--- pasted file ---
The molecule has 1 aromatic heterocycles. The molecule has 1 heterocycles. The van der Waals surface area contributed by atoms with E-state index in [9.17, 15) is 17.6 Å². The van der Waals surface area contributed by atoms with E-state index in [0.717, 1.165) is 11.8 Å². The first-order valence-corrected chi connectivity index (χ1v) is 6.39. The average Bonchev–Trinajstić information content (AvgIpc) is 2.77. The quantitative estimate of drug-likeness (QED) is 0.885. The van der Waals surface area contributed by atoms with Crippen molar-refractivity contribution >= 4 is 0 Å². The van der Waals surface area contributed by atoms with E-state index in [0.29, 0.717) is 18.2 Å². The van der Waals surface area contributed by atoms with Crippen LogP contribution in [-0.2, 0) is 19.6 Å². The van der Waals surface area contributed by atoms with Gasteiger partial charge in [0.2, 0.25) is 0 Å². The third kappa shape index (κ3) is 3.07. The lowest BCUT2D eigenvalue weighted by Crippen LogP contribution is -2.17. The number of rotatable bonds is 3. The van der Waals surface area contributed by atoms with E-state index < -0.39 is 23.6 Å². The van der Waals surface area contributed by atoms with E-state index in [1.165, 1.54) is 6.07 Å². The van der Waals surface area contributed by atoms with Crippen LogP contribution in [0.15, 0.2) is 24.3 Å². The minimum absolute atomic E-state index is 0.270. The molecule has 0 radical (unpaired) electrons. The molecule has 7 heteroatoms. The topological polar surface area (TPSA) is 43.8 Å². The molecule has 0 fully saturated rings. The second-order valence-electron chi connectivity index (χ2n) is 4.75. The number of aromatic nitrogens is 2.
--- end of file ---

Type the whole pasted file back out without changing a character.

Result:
The molecule has 1 aromatic heterocycles. The molecule has 1 heterocycles. The van der Waals surface area contributed by atoms with E-state index in [9.17, 15) is 17.6 Å². The van der Waals surface area contributed by atoms with E-state index in [0.717, 1.165) is 11.8 Å². The first-order valence-corrected chi connectivity index (χ1v) is 6.39. The average Bonchev–Trinajstić information content (AvgIpc) is 2.77. The quantitative estimate of drug-likeness (QED) is 0.885. The van der Waals surface area contributed by atoms with Crippen molar-refractivity contribution >= 4 is 0 Å². The van der Waals surface area contributed by atoms with E-state index in [0.29, 0.717) is 18.2 Å². The van der Waals surface area contributed by atoms with Crippen LogP contribution in [-0.2, 0) is 19.6 Å². The van der Waals surface area contributed by atoms with Gasteiger partial charge in [0.2, 0.25) is 0 Å². The third kappa shape index (κ3) is 3.07. The lowest BCUT2D eigenvalue weighted by Crippen LogP contribution is -2.17. The number of rotatable bonds is 3. The van der Waals surface area contributed by atoms with E-state index < -0.39 is 23.6 Å². The van der Waals surface area contributed by atoms with E-state index in [1.165, 1.54) is 6.07 Å². The van der Waals surface area contributed by atoms with Crippen LogP contribution in [0.15, 0.2) is 24.3 Å². The minimum absolute atomic E-state index is 0.270. The molecule has 0 radical (unpaired) electrons. The molecule has 7 heteroatoms. The topological polar surface area (TPSA) is 43.8 Å². The molecule has 0 fully saturated rings. The second-order valence-electron chi connectivity index (χ2n) is 4.75. The number of aromatic nitrogens is 2.